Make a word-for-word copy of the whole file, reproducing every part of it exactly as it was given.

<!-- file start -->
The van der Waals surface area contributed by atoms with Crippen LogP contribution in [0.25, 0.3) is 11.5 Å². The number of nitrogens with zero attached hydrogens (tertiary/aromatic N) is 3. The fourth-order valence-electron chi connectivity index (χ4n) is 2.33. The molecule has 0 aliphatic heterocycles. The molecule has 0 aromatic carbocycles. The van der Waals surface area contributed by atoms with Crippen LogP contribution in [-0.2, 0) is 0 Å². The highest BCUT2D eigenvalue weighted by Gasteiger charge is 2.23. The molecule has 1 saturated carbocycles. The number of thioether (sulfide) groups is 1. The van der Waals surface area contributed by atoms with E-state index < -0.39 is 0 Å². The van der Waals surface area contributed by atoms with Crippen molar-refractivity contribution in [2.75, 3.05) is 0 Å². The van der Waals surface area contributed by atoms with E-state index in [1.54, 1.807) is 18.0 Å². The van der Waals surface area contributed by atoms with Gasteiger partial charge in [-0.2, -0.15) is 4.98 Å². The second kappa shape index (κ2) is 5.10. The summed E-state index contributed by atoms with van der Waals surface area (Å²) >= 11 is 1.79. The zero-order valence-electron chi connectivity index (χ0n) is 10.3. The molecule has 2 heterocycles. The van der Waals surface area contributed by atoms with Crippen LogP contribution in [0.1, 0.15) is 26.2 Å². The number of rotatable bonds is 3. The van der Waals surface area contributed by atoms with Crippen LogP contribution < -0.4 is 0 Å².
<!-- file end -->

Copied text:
The van der Waals surface area contributed by atoms with Crippen LogP contribution in [0.25, 0.3) is 11.5 Å². The number of nitrogens with zero attached hydrogens (tertiary/aromatic N) is 3. The fourth-order valence-electron chi connectivity index (χ4n) is 2.33. The molecule has 0 aliphatic heterocycles. The molecule has 0 aromatic carbocycles. The van der Waals surface area contributed by atoms with Crippen LogP contribution in [-0.2, 0) is 0 Å². The highest BCUT2D eigenvalue weighted by Gasteiger charge is 2.23. The molecule has 1 saturated carbocycles. The number of thioether (sulfide) groups is 1. The van der Waals surface area contributed by atoms with E-state index < -0.39 is 0 Å². The van der Waals surface area contributed by atoms with Crippen molar-refractivity contribution in [2.75, 3.05) is 0 Å². The van der Waals surface area contributed by atoms with E-state index in [1.54, 1.807) is 18.0 Å². The van der Waals surface area contributed by atoms with Gasteiger partial charge in [-0.2, -0.15) is 4.98 Å². The second kappa shape index (κ2) is 5.10. The summed E-state index contributed by atoms with van der Waals surface area (Å²) >= 11 is 1.79. The zero-order valence-electron chi connectivity index (χ0n) is 10.3. The molecule has 2 heterocycles. The van der Waals surface area contributed by atoms with Crippen LogP contribution in [0.1, 0.15) is 26.2 Å². The number of rotatable bonds is 3. The van der Waals surface area contributed by atoms with Crippen LogP contribution < -0.4 is 0 Å².